Grain legume growers from Yuna to Esperance are sharing insights and challenges through the Grower Group Alliance's (GGA) new Legume Leaders program as part of the Grains Research and Development Corporation (GRDC) investment into 'Closing the Economic Yield Gap of Grain Legumes in WA'.
It is part of a bigger holistic project combining extension tools, trials and technical and economic analysis to help growers access the benefits of legumes in crop rotations and position growers to intersect the market as demand emerges.
This extension tool aids the collaborative efforts of GGA and GRDC with the government, agribusiness, researchers, grower groups and growers in addressing the low adoption of grain legumes in WA farming systems.
To date, growers, Jason and Nicole Batten, Yuna, Stuart McAlpine, Buntine, Ed Naisbitt, Lake Grace, Peter Daw, Ravensthorpe and Greg Curnow, Cascade, share a collective 140 years of grain legume growing experience between them.
GGA project manager Daniel Kidd said these farmers had shown that grain legumes could a profitable, and in some instances, a necessary part of the rotation.
"Being able to demonstrate tried and tested practices among other growers is key to adoption," Mr Kidd said.
"Through trial and error, these legume leaders have developed their grain legume agronomy over many years and are a valuable knowledge resource for new growers."
Mr Kidd said capturing knowledge across grain legume species was another key aspect of the Legume Leader resource.
"The 140 years of collective experience is valuable not just from a legacy perspective, but also due to geographical spread, and the cumulative knowledge these growers share across the grain legume species grown in WA," he said.
The Battens have 30 years of experience working with either vetch or lupins in their crop rotation.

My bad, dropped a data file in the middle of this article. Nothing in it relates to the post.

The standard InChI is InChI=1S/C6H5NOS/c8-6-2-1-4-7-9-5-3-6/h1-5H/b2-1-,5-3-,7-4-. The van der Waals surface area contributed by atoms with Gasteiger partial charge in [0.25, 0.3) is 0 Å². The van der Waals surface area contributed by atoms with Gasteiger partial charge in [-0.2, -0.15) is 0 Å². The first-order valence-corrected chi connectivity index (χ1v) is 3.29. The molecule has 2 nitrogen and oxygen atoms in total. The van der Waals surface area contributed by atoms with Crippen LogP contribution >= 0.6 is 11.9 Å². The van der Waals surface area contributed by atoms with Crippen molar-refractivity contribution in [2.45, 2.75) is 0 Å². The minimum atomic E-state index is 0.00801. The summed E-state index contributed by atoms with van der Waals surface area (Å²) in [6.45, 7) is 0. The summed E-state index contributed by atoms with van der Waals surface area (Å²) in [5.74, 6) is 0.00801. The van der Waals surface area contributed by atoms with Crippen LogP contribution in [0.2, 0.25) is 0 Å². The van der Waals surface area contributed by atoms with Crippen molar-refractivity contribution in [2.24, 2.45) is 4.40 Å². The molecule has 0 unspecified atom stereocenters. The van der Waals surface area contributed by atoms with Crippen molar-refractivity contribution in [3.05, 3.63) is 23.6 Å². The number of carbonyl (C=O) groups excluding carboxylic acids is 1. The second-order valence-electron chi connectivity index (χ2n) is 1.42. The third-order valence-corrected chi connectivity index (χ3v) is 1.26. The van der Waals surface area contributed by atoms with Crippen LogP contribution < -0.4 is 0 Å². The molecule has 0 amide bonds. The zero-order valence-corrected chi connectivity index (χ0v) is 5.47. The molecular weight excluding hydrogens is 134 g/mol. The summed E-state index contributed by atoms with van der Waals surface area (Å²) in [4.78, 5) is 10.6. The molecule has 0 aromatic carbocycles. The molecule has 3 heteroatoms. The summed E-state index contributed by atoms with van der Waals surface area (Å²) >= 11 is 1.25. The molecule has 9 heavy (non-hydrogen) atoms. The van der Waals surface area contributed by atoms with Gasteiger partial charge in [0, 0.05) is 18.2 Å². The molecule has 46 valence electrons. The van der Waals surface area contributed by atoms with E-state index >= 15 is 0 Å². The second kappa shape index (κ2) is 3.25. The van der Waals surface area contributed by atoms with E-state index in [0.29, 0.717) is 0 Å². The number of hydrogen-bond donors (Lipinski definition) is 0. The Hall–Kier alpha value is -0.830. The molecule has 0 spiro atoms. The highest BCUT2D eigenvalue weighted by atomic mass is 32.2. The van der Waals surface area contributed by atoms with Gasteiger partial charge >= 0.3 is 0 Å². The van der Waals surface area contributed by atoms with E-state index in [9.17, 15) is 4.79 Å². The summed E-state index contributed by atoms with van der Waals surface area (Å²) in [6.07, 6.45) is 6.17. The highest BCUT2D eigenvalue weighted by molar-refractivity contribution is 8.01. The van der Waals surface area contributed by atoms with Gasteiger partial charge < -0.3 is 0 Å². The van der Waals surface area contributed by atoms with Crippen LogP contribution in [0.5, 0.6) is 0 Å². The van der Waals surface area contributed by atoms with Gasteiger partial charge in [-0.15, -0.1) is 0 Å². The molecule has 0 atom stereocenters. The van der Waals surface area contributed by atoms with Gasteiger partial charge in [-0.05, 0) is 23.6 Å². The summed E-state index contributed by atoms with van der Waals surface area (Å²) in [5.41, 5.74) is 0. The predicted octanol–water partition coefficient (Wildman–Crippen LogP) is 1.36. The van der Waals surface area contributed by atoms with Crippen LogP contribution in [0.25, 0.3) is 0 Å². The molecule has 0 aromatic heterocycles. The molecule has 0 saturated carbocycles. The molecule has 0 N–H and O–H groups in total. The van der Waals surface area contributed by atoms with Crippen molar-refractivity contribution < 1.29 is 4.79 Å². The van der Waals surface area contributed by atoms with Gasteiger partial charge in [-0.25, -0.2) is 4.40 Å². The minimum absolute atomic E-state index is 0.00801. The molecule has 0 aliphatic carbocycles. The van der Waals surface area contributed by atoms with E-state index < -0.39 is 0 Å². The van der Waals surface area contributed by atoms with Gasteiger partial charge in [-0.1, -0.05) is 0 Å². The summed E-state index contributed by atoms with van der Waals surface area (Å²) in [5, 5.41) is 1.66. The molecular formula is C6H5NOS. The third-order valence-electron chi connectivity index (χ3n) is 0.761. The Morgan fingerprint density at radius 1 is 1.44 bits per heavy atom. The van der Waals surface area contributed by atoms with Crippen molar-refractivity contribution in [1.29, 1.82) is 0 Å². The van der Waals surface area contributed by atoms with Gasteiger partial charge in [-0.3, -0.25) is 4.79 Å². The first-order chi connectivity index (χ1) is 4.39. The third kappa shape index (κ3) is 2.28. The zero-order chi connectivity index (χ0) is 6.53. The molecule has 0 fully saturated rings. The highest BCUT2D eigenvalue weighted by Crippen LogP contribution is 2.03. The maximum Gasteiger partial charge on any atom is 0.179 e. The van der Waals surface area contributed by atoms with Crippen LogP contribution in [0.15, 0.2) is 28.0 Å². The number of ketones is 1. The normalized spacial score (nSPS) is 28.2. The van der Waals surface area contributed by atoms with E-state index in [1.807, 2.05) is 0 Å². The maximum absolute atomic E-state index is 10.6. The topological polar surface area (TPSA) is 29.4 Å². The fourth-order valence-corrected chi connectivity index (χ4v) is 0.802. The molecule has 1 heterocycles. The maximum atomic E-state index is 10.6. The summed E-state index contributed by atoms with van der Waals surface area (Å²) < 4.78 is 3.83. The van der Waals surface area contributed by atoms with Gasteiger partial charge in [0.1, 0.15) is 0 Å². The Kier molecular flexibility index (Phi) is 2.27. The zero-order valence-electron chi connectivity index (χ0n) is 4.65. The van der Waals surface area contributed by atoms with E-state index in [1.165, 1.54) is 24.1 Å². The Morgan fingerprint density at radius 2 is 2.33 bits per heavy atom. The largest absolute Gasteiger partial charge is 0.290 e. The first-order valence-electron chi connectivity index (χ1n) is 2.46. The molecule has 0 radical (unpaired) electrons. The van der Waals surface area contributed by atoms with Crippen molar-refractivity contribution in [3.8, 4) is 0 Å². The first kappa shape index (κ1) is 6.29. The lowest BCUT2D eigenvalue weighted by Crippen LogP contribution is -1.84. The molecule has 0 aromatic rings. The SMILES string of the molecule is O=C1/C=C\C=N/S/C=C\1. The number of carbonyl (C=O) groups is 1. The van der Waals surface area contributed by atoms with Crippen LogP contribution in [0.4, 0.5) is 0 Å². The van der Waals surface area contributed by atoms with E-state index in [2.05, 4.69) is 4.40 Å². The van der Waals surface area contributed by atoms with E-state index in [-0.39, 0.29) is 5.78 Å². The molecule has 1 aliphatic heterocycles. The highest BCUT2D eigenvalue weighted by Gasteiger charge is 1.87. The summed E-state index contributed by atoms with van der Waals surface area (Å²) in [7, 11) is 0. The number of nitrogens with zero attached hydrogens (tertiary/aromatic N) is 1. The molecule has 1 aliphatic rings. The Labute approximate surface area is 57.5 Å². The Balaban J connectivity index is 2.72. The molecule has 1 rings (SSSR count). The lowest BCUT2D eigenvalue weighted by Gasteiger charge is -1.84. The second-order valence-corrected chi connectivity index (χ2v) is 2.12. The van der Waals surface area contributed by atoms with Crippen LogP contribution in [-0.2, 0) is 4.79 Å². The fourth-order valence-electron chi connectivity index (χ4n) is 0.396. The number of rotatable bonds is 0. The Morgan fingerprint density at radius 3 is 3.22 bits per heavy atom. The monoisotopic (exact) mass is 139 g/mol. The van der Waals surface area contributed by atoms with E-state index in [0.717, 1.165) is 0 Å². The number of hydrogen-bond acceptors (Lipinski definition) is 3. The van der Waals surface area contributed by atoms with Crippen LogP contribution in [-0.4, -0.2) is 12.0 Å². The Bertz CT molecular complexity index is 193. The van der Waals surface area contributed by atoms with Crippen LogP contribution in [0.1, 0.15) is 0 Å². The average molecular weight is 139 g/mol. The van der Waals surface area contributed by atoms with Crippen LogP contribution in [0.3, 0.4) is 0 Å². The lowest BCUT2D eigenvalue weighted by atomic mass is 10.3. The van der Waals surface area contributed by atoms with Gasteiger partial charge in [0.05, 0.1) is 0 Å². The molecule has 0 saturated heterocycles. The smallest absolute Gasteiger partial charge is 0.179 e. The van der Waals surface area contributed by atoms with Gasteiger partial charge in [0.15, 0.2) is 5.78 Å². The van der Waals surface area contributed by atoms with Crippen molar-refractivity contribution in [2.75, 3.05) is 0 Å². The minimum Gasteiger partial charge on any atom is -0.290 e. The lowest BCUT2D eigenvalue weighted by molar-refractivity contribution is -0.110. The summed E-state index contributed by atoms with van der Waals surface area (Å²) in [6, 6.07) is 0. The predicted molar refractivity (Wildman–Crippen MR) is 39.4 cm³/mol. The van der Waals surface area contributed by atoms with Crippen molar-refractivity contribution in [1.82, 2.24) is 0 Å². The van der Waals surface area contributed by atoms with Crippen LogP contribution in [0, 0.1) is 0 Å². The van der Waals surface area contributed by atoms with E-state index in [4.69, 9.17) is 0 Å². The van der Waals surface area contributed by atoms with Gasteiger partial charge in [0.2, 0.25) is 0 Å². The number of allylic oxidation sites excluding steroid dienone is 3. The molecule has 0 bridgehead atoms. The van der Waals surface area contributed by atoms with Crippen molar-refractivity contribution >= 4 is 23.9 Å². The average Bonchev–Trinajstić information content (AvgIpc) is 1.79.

Farm partner and Yuna Farm Improvement Group executive officer Ms Batten, said the group continued to support grain legume research despite the challenges.
"Though they can be challenging, legumes play a vital role in farming systems here in the north," Ms Batten said.
Mr Naisbitt and Mr McAlpine agree, having a shared 80 years of experience growing lupins in the eastern and northern Wheatbelt, respectively.
Lakes Information & Farming Technology (LIFT) group executive officer Justine Tyson said harnessing this growing legacy knowledge was invaluable for the local community.
"LIFT's Legume Leader, Ed Naisbitt has a wealth of knowledge when it comes to growing lupins in the Lakes region of Western Australia," Ms Tyson said.
"Ed's years of experience is indispensable to the continual development of growing productive legumes.
"And he is just one among the cohort of Legume Leaders
"The Legume Leaders initiative is an example of the collaborative approach this project is promoting toward more widespread adoption of grain legume production."
In the south Mr Curnow at Cascade and Mr Daw have a collective 30 years of experience, growing faba beans and field peas respectively.
Mr Daw, who also wears the hat of Ravensthorpe Agricultural Initiative Network (RAIN) chairman, said the rotational benefits of legumes were an important part of his farming system.
"Nitrogen-fixation is an obvious benefit from a grain legume crop, but we also benefit from very effective grass weed control options, and a break from cereal diseases," Mr Daw said.
"These factors all contribute to the beneficial impact on successive cereal crops.
"They are hard work but worth the effort."
GRDC grower relations manager - west, Jo Wheeler, said the broader project's aim was to determine which grain legumes have the best economic fit in each sub-region, under specific conditions and situations for growers.
"Through peer-to-peer learning and sub-regional collaboration, growers have an opportunity to identify and adopt the best legume for their region," Ms Wheeler said.
Consistent adoption may also lead to economic benefits including better access to markets," Ms Wheeler said.
GGA is harnessing this collection of experience as a project extension tool to assist other growers who are looking to adopt grain legumes in their rotation.
GGA and its grower group partners are currently recruiting more Legume Leaders.
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